Unemployment rate in Germany falls to 5.2%

Rate continued to fall in December prior to further restrictions due to Omicron variant

People queue for Covid-19 vaccinations at Sage Beach Bar and Restaurant in Berlin, Germany. Photograph: Filip Singer/EPA

People queue for Covid-19 vaccinations at Sage Beach Bar and Restaurant in Berlin, Germany. Photograph: Filip Singer/EPA

 

German joblessness continued to fall in December before the country tightened restrictions to ward off a wave of infections sparked by the Omicron variant.

Unemployment in Europe’s largest economy fell by 23,000, beating economists’ forecast for a drop of 15,000. The jobless rate slid to 5.2 per cent.

“The labour market developed well toward the end of the year,” said federal labour agency chief Detlef Scheele. “The pandemic is fuelling uncertainties: demand for short-time work has risen sharply.”

After a strong rebound over the summer, German businesses have been hampered by supply bottlenecks and higher infection numbers in recent months. The outbreak may have pushed the economy into a contraction in the final quarter, as it left activity in some services sectors severely curtailed, the Bundesbank has said.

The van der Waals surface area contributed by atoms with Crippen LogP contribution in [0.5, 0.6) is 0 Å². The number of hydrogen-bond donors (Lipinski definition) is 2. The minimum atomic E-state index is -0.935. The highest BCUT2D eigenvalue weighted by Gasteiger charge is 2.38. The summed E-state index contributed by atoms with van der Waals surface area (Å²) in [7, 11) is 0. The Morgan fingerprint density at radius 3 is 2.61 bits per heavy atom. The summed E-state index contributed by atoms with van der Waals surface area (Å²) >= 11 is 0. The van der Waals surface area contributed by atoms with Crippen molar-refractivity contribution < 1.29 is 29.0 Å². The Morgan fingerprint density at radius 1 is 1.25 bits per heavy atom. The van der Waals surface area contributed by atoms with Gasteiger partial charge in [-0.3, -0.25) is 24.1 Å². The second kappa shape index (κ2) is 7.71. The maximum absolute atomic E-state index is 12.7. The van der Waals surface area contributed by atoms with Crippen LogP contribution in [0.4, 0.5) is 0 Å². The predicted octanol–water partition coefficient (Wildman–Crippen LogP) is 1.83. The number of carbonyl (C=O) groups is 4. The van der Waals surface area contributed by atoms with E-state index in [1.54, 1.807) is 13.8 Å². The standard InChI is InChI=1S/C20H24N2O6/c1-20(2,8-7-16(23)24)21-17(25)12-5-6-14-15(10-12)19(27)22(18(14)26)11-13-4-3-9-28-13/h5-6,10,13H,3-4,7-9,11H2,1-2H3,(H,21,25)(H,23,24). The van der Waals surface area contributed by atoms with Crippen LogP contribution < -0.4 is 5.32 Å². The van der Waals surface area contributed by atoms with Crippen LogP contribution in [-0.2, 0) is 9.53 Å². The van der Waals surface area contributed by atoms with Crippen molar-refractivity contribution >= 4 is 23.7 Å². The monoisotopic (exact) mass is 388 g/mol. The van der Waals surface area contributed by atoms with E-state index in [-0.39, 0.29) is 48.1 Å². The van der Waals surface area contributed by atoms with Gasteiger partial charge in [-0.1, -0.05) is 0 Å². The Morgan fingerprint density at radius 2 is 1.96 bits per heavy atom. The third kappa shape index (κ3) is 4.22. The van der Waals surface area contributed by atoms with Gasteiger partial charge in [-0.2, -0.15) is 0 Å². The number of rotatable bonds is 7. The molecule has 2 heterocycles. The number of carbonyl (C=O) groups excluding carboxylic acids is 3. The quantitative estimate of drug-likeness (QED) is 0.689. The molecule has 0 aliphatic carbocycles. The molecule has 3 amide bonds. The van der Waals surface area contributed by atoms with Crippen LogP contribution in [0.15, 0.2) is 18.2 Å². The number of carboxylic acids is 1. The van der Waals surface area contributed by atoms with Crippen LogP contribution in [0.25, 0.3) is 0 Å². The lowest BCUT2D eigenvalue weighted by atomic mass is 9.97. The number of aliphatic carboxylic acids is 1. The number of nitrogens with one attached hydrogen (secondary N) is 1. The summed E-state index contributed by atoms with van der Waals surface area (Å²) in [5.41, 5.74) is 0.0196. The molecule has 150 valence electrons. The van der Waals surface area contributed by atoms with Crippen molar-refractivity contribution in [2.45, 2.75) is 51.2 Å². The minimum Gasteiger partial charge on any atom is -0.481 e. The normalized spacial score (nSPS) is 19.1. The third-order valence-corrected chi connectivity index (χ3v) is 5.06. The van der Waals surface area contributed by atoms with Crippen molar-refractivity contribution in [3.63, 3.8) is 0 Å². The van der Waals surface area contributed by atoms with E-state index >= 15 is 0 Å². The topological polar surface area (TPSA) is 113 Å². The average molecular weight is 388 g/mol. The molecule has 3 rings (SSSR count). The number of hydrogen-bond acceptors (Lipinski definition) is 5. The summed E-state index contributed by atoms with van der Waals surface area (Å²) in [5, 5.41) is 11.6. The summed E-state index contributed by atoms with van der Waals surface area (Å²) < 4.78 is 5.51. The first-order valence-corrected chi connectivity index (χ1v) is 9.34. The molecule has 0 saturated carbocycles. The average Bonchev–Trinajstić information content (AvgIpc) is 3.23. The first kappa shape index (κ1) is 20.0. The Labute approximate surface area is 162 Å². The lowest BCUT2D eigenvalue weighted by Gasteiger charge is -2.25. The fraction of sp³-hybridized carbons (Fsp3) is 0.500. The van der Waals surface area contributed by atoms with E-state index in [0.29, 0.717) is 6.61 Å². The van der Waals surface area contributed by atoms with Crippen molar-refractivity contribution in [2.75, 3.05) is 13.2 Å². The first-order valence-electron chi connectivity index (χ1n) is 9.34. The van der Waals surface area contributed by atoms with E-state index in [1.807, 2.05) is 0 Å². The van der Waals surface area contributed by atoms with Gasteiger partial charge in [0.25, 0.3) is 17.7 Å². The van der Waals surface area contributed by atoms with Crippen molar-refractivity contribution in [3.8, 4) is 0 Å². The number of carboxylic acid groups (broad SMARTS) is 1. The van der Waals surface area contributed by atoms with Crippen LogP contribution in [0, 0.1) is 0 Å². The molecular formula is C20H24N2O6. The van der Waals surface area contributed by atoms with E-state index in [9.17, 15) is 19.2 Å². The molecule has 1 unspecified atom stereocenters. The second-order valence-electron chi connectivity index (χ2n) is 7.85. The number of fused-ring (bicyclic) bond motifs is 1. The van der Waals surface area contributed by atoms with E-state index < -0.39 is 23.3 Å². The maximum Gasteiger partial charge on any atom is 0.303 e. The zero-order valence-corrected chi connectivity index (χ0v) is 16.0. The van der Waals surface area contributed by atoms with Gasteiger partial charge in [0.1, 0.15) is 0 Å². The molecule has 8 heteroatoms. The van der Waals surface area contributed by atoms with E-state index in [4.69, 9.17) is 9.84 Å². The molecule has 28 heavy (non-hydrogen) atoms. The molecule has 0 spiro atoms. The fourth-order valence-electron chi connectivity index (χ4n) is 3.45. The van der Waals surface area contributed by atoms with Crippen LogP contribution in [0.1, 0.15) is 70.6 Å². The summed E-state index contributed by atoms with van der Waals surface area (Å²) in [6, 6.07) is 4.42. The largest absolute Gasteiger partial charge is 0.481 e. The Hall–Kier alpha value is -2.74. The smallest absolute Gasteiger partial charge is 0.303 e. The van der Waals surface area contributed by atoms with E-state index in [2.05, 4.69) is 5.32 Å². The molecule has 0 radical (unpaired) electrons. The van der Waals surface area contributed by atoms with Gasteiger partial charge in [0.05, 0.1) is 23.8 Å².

German factories already suffered from supply problems for much of last year, delaying the economic recovery and helping to push price growth to the fastest level in decades.

Inflation reached 6 per cent in November, though new figures this week may indicate that overall price pressure may be easing.

After weeks of declines, German infection numbers have started to tick higher again. While the increase has been less dramatic than the surges in countries such as Ireland, France and Britain, authorities are bracing for a spike soon.

The new government led by chancellor Olaf Scholz tightened restrictions in late December, especially for those who haven’t been vaccinated, in anticipation of the more contagious Omicron variant. It’s also weighing measures to prevent shortages in critical services such as hospitals, care homes and the police. – Bloomberg